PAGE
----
-- Ad-supported download site Guvera has inked a licensing deal with The Orchard, giving the startup a much-needed boost in its catalog. Currently, the Guvera website has a note about its catalog: “What you can't find today will be added into Guvera throughout July and August 2010.” The Australia-based startup already has deals with EMI, Universal Music Group, INgrooves and IODA. According to the company, the site had more than 75,000 users in mid-June and was signing up 3,000 to 5,000 each week. It also claims to have achieved double-digit click-through rates on ads. (Press release, Music Ally)

-- Google has increased its stake in Chinese music company by taking part in an investment round believed to be $1 million. is a competitor of Baidu, the dominant search engine in China, and has licensing deals with record labels that allow legal downloads to be obtained through its search function. Google joined as an equity and strategic partner in 2007. (MusicWeek,

-- Pew Research released some helpful statistics on how Americans use their mobile phones (as of May 2010): 76% take pictures (up from 66% in April 2009), 34% play games (up from 27%), 34% send/receive email (up from 25%), 38% access the Internet (up from 25%), 33% play music (up from 21%) and 34% record videos (up from 19%). Growth in smartphone ownership helps explain the growth in multimedia usage. Labels and publishers, note that one-third of all mobile phone owners (not just smartphone owners) listen to music on their devices. (Business Insider)

-- The U.K.’s three biggest mobile carriers all have some sort of mobile ticketing service. In late June, Vodaphone launched Vodaphone VIP through a partnership with Live Nation that will gives its customers advance access to tickets for ten music festivals. Mobile carrier Orange has a discounted ticketing service called Last Second Tickets. It also offers its customers two-for-one entry into movie theaters on Wednesdays. O2’s Priority Tickets lets its customers buy advance tickets to concerts using their mobile phones (a Ticketmaster ticket is sent in a barcode format that can be scanned at the venue). These campaigns are good for the carriers, but what do the partners get? Perhaps they get to move idle inventory without offering discounts to the general public.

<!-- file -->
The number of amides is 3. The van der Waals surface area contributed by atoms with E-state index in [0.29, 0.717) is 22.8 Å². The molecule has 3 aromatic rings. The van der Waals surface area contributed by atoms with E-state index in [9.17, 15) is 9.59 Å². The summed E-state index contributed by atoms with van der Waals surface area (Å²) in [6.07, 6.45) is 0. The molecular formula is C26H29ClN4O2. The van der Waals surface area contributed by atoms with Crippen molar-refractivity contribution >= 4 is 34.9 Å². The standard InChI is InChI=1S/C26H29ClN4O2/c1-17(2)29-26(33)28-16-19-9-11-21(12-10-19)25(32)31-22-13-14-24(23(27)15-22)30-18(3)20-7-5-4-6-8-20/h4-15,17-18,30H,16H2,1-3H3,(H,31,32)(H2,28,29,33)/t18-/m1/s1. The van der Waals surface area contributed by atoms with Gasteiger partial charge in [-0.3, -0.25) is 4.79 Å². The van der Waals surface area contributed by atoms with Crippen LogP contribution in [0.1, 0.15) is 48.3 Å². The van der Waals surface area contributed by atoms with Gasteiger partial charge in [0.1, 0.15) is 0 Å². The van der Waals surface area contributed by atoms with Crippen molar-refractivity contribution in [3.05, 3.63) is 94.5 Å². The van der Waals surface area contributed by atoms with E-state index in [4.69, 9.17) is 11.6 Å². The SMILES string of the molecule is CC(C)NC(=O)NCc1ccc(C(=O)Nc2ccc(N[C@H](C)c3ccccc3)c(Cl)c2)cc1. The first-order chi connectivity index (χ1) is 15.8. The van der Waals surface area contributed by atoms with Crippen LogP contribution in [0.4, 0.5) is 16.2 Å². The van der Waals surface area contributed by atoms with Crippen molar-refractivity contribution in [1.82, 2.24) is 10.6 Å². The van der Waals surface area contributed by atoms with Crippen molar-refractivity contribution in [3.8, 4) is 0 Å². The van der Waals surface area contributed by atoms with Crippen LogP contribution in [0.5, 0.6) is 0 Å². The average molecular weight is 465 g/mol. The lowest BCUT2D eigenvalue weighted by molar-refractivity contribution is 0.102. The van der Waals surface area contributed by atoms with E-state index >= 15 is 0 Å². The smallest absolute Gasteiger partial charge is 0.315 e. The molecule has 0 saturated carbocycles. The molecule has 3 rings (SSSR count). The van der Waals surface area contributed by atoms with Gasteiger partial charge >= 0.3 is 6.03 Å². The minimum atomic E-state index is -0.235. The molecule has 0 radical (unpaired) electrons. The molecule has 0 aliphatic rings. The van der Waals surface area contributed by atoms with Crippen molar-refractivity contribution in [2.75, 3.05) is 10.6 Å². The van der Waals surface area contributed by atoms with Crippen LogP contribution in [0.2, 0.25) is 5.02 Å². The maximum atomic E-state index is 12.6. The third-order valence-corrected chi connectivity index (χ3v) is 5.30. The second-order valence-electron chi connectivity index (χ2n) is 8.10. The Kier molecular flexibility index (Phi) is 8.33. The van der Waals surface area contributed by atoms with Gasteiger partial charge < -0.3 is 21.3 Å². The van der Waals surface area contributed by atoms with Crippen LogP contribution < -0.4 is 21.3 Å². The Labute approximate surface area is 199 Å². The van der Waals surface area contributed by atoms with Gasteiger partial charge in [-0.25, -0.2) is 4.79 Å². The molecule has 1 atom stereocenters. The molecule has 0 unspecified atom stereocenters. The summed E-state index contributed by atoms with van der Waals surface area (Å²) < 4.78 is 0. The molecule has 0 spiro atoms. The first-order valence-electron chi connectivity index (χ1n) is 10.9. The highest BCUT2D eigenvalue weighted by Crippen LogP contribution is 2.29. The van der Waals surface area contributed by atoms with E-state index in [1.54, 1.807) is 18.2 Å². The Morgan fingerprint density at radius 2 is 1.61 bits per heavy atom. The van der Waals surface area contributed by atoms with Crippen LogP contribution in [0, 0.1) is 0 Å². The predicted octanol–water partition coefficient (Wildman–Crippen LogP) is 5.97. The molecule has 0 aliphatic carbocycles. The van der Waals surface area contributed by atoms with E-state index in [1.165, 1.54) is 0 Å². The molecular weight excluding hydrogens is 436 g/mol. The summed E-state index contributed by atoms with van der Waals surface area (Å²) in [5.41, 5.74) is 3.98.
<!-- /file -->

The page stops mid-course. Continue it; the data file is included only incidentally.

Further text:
From an article at New Media Age: “Although these schemes are unlikely to generate much in the way of new revenues, they are good at attracting new and keeping their existing subscribers. For instance, Orange Wednesdays has worked where other customer retention schemes, such as personalized mobile operator portals, have failed. Such schemes also give operators an alternative to competing in a price war to keep subscribers. However, it’s difficult to see how they’re making money for partner brands, particularly since the key proposition is discounts…With the Last Second Tickets from Orange service at least, could it be that partner brands, such as music venues, are simply using these services as an outlet for inventory that would otherwise lie dormant?” (EU Ticket News, New Media Age)

-- Pitchfork’s previously announced blog coalition Altered Zones went live on Thursday. Altered Zones compiles select content from 14 music bloggers and covers music even less mainstream than that typically covered on Pitchfork. It’s quite simple: each post has a paragraph on the band(s) and one or two MP3s that can be streamed or downloaded. Altered Zones is, in effect, a content-rich music blog. (Altered Zones)

-- Even though EMI shut down its LP manufacturing plant in India in 1998, the company is importing vinyl from the U.S. for sale in the country. The report says other labels are expected to follow EMI’s lead and reintroduce their titles to the market on vinyl. (Indian Express)

Assorted Links
-- Will tablets put an end to e-readers? (Knowledge@Wharton)
-- Foursquare is five times larger than Gowalla and growing 75% faster each day. (TechCrunch)
-- The big question: Is a network license worth doing? (David Touve)